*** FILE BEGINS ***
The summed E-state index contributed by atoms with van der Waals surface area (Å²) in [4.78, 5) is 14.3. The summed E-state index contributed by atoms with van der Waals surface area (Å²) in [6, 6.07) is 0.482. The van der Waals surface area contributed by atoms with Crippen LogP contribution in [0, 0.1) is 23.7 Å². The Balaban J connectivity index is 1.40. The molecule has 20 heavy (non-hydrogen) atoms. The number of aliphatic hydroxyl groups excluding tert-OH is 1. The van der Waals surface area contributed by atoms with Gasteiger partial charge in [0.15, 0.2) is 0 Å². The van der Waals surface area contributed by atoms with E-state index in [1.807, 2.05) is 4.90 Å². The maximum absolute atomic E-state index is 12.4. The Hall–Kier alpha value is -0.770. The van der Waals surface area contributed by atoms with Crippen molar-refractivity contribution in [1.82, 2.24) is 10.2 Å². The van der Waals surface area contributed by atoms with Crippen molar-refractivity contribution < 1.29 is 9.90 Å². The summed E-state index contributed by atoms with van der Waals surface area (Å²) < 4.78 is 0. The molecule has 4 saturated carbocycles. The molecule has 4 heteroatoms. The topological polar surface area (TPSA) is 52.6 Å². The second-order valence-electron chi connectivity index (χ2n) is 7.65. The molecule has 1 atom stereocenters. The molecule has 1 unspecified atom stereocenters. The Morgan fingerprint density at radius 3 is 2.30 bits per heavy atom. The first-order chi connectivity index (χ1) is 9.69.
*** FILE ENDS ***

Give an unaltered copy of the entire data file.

The summed E-state index contributed by atoms with van der Waals surface area (Å²) in [4.78, 5) is 14.3. The summed E-state index contributed by atoms with van der Waals surface area (Å²) in [6, 6.07) is 0.482. The van der Waals surface area contributed by atoms with Crippen LogP contribution in [0, 0.1) is 23.7 Å². The Balaban J connectivity index is 1.40. The molecule has 20 heavy (non-hydrogen) atoms. The number of aliphatic hydroxyl groups excluding tert-OH is 1. The van der Waals surface area contributed by atoms with Gasteiger partial charge in [0.15, 0.2) is 0 Å². The van der Waals surface area contributed by atoms with E-state index in [1.807, 2.05) is 4.90 Å². The maximum absolute atomic E-state index is 12.4. The Hall–Kier alpha value is -0.770. The van der Waals surface area contributed by atoms with Crippen molar-refractivity contribution in [1.82, 2.24) is 10.2 Å². The van der Waals surface area contributed by atoms with Crippen molar-refractivity contribution < 1.29 is 9.90 Å². The summed E-state index contributed by atoms with van der Waals surface area (Å²) < 4.78 is 0. The molecule has 4 saturated carbocycles. The molecule has 4 heteroatoms. The topological polar surface area (TPSA) is 52.6 Å². The second-order valence-electron chi connectivity index (χ2n) is 7.65. The molecule has 1 atom stereocenters. The molecule has 1 unspecified atom stereocenters. The Morgan fingerprint density at radius 3 is 2.30 bits per heavy atom. The first-order chi connectivity index (χ1) is 9.69.